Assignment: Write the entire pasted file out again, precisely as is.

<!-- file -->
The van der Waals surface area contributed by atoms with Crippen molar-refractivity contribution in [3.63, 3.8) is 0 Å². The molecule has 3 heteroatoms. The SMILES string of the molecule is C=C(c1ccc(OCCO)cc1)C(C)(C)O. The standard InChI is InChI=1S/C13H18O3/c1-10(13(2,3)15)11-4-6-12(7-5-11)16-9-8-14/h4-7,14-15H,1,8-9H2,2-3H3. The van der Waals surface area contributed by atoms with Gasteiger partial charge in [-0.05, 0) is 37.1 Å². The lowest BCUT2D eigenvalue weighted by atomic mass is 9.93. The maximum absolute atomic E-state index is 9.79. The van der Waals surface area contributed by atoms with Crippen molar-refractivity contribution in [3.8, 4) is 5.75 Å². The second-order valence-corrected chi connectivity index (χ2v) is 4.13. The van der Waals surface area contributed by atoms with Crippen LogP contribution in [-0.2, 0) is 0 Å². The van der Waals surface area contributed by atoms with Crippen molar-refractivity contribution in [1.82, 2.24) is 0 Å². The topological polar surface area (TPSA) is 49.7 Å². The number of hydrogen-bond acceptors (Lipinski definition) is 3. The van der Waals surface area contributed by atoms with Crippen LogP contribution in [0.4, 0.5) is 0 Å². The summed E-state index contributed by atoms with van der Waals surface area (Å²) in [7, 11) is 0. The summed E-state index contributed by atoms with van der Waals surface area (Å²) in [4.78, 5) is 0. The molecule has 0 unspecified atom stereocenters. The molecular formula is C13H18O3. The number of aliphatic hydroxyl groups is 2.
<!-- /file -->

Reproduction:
The van der Waals surface area contributed by atoms with Crippen molar-refractivity contribution in [3.63, 3.8) is 0 Å². The molecule has 3 heteroatoms. The SMILES string of the molecule is C=C(c1ccc(OCCO)cc1)C(C)(C)O. The standard InChI is InChI=1S/C13H18O3/c1-10(13(2,3)15)11-4-6-12(7-5-11)16-9-8-14/h4-7,14-15H,1,8-9H2,2-3H3. The van der Waals surface area contributed by atoms with Gasteiger partial charge in [-0.05, 0) is 37.1 Å². The lowest BCUT2D eigenvalue weighted by atomic mass is 9.93. The maximum absolute atomic E-state index is 9.79. The van der Waals surface area contributed by atoms with Crippen molar-refractivity contribution in [3.8, 4) is 5.75 Å². The second-order valence-corrected chi connectivity index (χ2v) is 4.13. The van der Waals surface area contributed by atoms with Crippen LogP contribution in [-0.2, 0) is 0 Å². The van der Waals surface area contributed by atoms with Crippen molar-refractivity contribution in [1.82, 2.24) is 0 Å². The topological polar surface area (TPSA) is 49.7 Å². The number of hydrogen-bond acceptors (Lipinski definition) is 3. The van der Waals surface area contributed by atoms with Crippen LogP contribution in [0.4, 0.5) is 0 Å². The summed E-state index contributed by atoms with van der Waals surface area (Å²) in [7, 11) is 0. The summed E-state index contributed by atoms with van der Waals surface area (Å²) in [4.78, 5) is 0. The molecule has 0 unspecified atom stereocenters. The molecular formula is C13H18O3. The number of aliphatic hydroxyl groups is 2.